Author(s): Strauss DJ, Ashwal S, Day SM, Shavelle RM
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Abstract We determined estimates of survival in children, 3-15 years of age, in the vegetative state (VS) (n = 564), immobile minimally conscious state (MCS) (n = 705), and mobile MCS (n = 3,806). Data were extracted from the annual Client Development Evaluation Reports of the California Department of Developmental Services between 1988 and 1997 using the operational definitions for these three states on the basis of 15 descriptive behavioral categories. Patients were also categorized according to the following four etiologies: acquired (traumatic and nontraumatic) brain injury; perinatal/genetic; degenerative; and unknown/undetermined. The percentage of patients surviving 8 years was 63\%, 65\%, and 81\%, for the VS, immobile MCS, and mobile MCS, respectively. Children in the VS and MCSs with acquired brain injury had lower mortality rates and those with degenerative diseases the highest mortality rates. We observed little difference in survival between patients in the VS and immobile MCS, suggesting that the presence of consciousness is not a critical variable in determining life expectancy. Furthermore, survival was much greater for patients in the mobile MCS than for those in the immobile MCS, suggesting that mobility is more important in predicting survival than the level of consciousness.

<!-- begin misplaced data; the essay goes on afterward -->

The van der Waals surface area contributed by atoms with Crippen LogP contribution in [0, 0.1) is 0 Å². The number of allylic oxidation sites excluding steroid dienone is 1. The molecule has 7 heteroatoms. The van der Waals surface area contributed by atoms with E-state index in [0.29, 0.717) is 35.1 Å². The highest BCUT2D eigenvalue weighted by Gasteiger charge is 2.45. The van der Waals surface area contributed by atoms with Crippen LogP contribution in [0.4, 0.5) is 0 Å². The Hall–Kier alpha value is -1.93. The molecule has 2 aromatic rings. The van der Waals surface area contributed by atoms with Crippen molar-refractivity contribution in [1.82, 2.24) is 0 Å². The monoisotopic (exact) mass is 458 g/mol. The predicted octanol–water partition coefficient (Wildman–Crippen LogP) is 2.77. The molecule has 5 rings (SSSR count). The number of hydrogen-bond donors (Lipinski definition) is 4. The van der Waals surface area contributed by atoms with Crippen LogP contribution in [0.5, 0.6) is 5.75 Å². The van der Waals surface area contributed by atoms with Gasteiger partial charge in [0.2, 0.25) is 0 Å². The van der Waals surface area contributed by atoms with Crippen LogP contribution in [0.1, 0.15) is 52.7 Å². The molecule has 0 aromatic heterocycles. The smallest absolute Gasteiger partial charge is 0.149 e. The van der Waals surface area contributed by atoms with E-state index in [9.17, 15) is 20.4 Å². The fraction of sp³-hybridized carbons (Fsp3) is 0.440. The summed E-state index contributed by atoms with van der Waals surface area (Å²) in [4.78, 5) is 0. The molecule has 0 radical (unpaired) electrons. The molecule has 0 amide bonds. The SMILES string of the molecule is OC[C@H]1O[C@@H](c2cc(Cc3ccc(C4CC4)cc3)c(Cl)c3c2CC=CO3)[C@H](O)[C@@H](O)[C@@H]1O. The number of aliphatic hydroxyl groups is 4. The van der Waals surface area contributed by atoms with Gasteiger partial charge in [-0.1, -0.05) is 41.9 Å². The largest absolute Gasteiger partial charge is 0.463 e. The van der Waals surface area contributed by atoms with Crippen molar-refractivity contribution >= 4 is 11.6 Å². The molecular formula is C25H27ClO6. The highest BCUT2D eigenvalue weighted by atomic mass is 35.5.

This article was published in Pediatr Neurol
and referenced in International Journal of Physical Medicine & Rehabilitation